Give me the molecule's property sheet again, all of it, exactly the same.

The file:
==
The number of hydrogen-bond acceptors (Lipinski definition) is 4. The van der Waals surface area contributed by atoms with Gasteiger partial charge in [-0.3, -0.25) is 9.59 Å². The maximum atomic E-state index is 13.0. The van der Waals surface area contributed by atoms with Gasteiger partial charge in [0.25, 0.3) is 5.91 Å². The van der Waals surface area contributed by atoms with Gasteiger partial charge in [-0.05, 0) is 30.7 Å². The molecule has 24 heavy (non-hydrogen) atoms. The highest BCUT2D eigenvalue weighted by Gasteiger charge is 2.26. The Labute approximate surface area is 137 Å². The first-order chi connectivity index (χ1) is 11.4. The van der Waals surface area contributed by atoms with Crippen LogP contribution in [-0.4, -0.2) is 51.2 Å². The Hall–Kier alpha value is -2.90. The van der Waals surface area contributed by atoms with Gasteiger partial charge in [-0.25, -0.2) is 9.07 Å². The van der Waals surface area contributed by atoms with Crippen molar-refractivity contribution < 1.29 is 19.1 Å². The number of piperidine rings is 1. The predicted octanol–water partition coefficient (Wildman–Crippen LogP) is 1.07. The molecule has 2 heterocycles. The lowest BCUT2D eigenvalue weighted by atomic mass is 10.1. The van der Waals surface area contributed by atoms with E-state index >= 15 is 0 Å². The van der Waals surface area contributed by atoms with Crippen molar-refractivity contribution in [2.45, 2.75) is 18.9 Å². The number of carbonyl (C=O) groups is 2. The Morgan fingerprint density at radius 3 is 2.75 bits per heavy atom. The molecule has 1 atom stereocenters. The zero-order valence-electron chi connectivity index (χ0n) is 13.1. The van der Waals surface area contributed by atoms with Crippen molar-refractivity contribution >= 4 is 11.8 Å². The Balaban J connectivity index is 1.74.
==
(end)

The number of hydrogen-bond acceptors (Lipinski definition) is 4. The van der Waals surface area contributed by atoms with Gasteiger partial charge in [-0.3, -0.25) is 9.59 Å². The maximum atomic E-state index is 13.0. The van der Waals surface area contributed by atoms with Gasteiger partial charge in [0.25, 0.3) is 5.91 Å². The van der Waals surface area contributed by atoms with Gasteiger partial charge in [-0.05, 0) is 30.7 Å². The molecule has 24 heavy (non-hydrogen) atoms. The highest BCUT2D eigenvalue weighted by Gasteiger charge is 2.26. The Labute approximate surface area is 137 Å². The first-order chi connectivity index (χ1) is 11.4. The van der Waals surface area contributed by atoms with Crippen LogP contribution in [-0.4, -0.2) is 51.2 Å². The Hall–Kier alpha value is -2.90. The van der Waals surface area contributed by atoms with Gasteiger partial charge in [-0.25, -0.2) is 9.07 Å². The van der Waals surface area contributed by atoms with Crippen molar-refractivity contribution < 1.29 is 19.1 Å². The number of piperidine rings is 1. The predicted octanol–water partition coefficient (Wildman–Crippen LogP) is 1.07. The molecule has 2 heterocycles. The lowest BCUT2D eigenvalue weighted by atomic mass is 10.1. The van der Waals surface area contributed by atoms with E-state index >= 15 is 0 Å². The van der Waals surface area contributed by atoms with Crippen molar-refractivity contribution in [2.45, 2.75) is 18.9 Å². The number of carbonyl (C=O) groups is 2. The Morgan fingerprint density at radius 3 is 2.75 bits per heavy atom. The molecule has 1 atom stereocenters. The zero-order valence-electron chi connectivity index (χ0n) is 13.1. The van der Waals surface area contributed by atoms with Crippen molar-refractivity contribution >= 4 is 11.8 Å². The Balaban J connectivity index is 1.74.